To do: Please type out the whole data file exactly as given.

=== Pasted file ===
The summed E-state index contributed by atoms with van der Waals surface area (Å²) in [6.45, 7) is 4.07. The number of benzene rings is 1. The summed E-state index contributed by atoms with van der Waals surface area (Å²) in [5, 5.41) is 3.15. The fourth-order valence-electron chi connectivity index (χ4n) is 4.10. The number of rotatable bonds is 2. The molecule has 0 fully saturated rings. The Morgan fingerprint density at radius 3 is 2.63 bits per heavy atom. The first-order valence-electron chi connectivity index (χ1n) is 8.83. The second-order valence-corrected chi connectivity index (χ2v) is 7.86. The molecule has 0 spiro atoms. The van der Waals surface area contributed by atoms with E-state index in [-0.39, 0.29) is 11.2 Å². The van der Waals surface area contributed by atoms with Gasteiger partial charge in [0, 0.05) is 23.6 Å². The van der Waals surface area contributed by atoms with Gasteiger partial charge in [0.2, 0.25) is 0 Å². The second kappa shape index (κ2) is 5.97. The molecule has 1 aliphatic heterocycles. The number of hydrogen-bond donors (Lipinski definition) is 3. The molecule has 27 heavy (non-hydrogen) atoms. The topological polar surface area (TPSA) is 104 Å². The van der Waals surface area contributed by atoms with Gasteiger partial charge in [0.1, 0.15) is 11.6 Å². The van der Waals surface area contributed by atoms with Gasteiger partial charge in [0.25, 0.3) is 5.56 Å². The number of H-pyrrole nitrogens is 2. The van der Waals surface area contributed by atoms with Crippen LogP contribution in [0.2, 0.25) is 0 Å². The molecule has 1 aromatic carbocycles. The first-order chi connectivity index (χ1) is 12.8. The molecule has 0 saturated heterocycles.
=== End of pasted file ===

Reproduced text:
The summed E-state index contributed by atoms with van der Waals surface area (Å²) in [6.45, 7) is 4.07. The number of benzene rings is 1. The summed E-state index contributed by atoms with van der Waals surface area (Å²) in [5, 5.41) is 3.15. The fourth-order valence-electron chi connectivity index (χ4n) is 4.10. The number of rotatable bonds is 2. The molecule has 0 fully saturated rings. The Morgan fingerprint density at radius 3 is 2.63 bits per heavy atom. The first-order valence-electron chi connectivity index (χ1n) is 8.83. The second-order valence-corrected chi connectivity index (χ2v) is 7.86. The molecule has 0 spiro atoms. The van der Waals surface area contributed by atoms with E-state index in [-0.39, 0.29) is 11.2 Å². The van der Waals surface area contributed by atoms with Gasteiger partial charge in [0, 0.05) is 23.6 Å². The van der Waals surface area contributed by atoms with Gasteiger partial charge in [0.2, 0.25) is 0 Å². The second kappa shape index (κ2) is 5.97. The molecule has 1 aliphatic heterocycles. The number of hydrogen-bond donors (Lipinski definition) is 3. The molecule has 27 heavy (non-hydrogen) atoms. The topological polar surface area (TPSA) is 104 Å². The van der Waals surface area contributed by atoms with Gasteiger partial charge in [0.1, 0.15) is 11.6 Å². The van der Waals surface area contributed by atoms with Gasteiger partial charge in [0.25, 0.3) is 5.56 Å². The number of H-pyrrole nitrogens is 2. The van der Waals surface area contributed by atoms with Crippen LogP contribution in [0.2, 0.25) is 0 Å². The molecule has 1 aromatic carbocycles. The first-order chi connectivity index (χ1) is 12.8. The molecule has 0 saturated heterocycles.